6 Ways to Build Employee Trust
Employees in any organization are heavily invested in their time at work.
Trust is often cited as one of the main hallmarks of a successful company and building employee trust is essential to the running and success of any given team.
According to Harvard Business Review, “Your employees must believe in each other. When they don’t, communication, teamwork and performance inevitably suffer.”
So how do you go about building a winning team that trusts each other and your organization as a whole?
Consistency is a key factor of any successful organization.
How a place runs – including the rules around processes – are ways to communicate an organization’s visions, goals and ideals.
It is important maintain consistency from the regulations governing annual leave entitlements to which team is in charge of the kitchen roster!
Staff need to have a clear idea of what they can expect to encounter on any given day. Consistent rules and directives help employees to feel more in control of their working lives, as they are aware of the parameters that surround them.
Consistency helps employees to achieve their goals by freeing up headspace so that they can think about the future instead of stressing about what the day-to-day framework of the organization is going to look like.
Have Firm But Fair Policies
Every organization needs to ensure that the employee policies they set down are firm but fair.
There is an increasing move towards more flexible workplaces, where people can take advantage of lifestyle improving factors such as flexible start and finish times, the option to work from home, casual dress policies and open door access to upper managers.
While all these policies make for (generally) better workplaces, it is still valuable for employees to know the rules and regulations around these benefits so that they are used appropriately and judiciously for the benefit of all.
If employees feel like there are no firm policies, many will become disengaged and may feel that some people are taking advantage of the system, while others keep their nose to the grindstone.
Having firm but fair policies and communicating these effectively is key to any organization’s long-term success.
But Stay Flexible
The Work Life Balance Organization believes strongly in the benefits of providing a flexible workplace.
“Flexibility in where, when and how work is undertaken is a priority for most employees at different times in their careers,” and “If employers are to attract and retain staff they need to offer and support flexibility at their workplace.”
If your employees trust that you (as an organization) will support them when they require flexibility in their lives, such as when an unforeseen emergency comes up, they will be more likely to go the extra mile for you when they need to.
Demonstrating flexibility can be a great cost free (or low cost) incentive for staff members and one that has shown to have long-term value.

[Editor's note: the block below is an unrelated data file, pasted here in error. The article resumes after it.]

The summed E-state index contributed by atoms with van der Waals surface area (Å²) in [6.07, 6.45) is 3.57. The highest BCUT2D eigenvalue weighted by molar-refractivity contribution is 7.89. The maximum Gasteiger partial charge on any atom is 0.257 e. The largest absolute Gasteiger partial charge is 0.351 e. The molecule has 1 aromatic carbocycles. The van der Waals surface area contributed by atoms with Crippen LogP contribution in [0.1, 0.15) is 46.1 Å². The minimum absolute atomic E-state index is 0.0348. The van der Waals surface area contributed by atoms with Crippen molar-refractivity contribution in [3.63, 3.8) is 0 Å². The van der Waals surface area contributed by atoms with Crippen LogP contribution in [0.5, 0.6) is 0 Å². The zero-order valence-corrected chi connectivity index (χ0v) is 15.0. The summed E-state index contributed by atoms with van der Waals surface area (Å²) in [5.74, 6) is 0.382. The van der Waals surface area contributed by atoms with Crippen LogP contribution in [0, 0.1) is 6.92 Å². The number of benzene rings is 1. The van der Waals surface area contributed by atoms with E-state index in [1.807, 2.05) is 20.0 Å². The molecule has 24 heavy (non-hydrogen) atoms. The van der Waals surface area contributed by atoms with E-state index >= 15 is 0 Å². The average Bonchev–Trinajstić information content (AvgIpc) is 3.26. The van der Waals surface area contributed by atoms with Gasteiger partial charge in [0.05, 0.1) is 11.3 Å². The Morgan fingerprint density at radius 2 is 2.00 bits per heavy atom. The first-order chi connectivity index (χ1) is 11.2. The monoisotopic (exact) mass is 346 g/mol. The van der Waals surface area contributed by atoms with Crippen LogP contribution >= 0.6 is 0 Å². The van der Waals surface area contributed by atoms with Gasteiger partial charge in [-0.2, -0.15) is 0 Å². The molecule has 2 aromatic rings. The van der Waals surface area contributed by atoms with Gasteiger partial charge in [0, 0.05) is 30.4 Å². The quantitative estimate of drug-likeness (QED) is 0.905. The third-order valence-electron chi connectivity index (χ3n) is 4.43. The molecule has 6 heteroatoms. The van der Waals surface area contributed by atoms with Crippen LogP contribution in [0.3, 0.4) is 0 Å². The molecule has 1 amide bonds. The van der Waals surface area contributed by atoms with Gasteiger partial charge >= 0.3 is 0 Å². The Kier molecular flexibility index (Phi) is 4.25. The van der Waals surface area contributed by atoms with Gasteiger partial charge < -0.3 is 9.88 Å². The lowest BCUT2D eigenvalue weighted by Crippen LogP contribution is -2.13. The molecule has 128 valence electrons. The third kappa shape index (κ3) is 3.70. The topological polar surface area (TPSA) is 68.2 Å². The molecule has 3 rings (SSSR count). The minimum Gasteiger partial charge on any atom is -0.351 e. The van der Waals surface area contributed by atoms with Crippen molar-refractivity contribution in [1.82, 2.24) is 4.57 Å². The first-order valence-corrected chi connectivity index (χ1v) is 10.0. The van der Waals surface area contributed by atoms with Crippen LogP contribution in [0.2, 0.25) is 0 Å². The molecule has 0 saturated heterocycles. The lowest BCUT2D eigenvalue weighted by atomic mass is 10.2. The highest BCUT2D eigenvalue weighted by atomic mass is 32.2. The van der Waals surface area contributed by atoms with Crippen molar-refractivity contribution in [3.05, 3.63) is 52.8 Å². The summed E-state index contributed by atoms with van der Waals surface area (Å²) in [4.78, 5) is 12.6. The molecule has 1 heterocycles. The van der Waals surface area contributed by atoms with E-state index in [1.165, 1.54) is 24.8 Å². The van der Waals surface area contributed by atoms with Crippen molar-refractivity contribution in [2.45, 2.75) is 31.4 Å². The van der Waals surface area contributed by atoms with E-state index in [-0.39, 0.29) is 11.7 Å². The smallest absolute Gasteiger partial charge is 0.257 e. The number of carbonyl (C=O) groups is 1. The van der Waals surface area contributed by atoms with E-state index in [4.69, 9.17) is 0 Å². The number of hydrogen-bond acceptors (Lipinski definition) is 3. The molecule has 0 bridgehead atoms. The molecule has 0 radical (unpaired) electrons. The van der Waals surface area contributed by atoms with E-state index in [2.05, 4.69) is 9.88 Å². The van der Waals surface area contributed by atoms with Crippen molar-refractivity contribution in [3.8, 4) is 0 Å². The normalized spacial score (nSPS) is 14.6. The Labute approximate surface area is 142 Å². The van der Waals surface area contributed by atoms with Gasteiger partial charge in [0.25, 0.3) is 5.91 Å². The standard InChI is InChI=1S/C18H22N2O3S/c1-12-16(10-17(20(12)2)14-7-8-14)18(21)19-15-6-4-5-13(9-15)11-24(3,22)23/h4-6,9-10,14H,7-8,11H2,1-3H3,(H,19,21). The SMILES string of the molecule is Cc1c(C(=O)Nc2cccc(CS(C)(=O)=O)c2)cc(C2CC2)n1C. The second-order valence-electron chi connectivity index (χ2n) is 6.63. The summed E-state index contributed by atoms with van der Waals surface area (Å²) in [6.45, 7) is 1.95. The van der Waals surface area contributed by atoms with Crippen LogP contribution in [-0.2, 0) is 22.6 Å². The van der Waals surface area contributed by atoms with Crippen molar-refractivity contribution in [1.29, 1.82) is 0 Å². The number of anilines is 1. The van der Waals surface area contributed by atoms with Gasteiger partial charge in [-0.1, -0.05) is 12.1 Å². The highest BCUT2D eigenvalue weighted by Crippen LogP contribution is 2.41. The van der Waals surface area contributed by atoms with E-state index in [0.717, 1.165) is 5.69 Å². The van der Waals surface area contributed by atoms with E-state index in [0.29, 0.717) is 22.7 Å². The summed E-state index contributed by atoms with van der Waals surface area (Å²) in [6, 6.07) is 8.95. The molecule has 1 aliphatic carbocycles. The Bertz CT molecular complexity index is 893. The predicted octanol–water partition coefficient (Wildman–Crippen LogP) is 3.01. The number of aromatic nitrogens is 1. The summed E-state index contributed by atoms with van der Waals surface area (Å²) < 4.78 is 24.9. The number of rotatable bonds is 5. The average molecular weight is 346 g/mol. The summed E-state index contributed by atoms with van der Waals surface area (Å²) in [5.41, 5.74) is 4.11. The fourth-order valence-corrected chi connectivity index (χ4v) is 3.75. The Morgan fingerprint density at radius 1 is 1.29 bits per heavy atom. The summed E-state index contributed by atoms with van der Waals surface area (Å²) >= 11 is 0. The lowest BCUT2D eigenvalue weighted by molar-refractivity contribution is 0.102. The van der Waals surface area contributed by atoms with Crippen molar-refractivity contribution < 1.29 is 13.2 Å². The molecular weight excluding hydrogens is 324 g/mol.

Never Badmouth Others
Toxic workplaces have become so common that there is even a Wikipedia page devoted to the subject. A toxic workplace could be defined as one that is “marked by significant drama and infighting, where personal battles often harm productivity.”
Bullying, backstabbing, and badmouthing are all signs that a workplace has become toxic.
Badmouthing others is never an acceptable workplace practice for an HR department. This may seem like an obvious point, but it is too often ignored. It is also one that is difficult to weed out once a culture of negativity has been established and allowed to grow.
Deal with staff members who badmouth their colleagues or upper management in a firm but fair way and communicate that the entire team and company at large demands a higher standard of engagement.
Marc de Grandpre, senior VP of marketing for KIND was recently interviewed for an article the necessity of maintaining a transparent workplace.
In it he states, “It is absolutely critical to have both an authentic and transparent work environment.” – Click to Tweet
He also beg the question, “How can your company learn, grow and succeed if people are afraid to be themselves, voice their opinions and genuinely show that they care about the brand and team?”
Because, according Grandpre, transparency is essential for idea-flow and allows staff to flag problems early on, without the fear of recrimination or rebuke.
Set an Example
Older siblings set examples for their younger siblings and so should upper management set examples for their team.
An HR team should be the driving force behind the culture, the ethos and the values of any organization. It must enforce these guidelines judiciously.
How can team members be expected to uphold the best practices for their workplaces when they see management slacking off or behaving badly?
Leading by example is one of the most important ways organizations can foster employee trust.
“As a leader, part of your job is to inspire the people around you to push themselves – and, in turn, the company – to greatness. To do this, you must show them the way by doing it yourself.”
– Diana Vanbrabant
This is relevant whether you are a manager fronting a team or an HR department that is driving the organizations’ culture as a whole.
Alyce Vayle is a career writer, journalist and blogger for a major education brand. She is also a content producer, digital communications copywriter and media geek. You can contact her through her blog.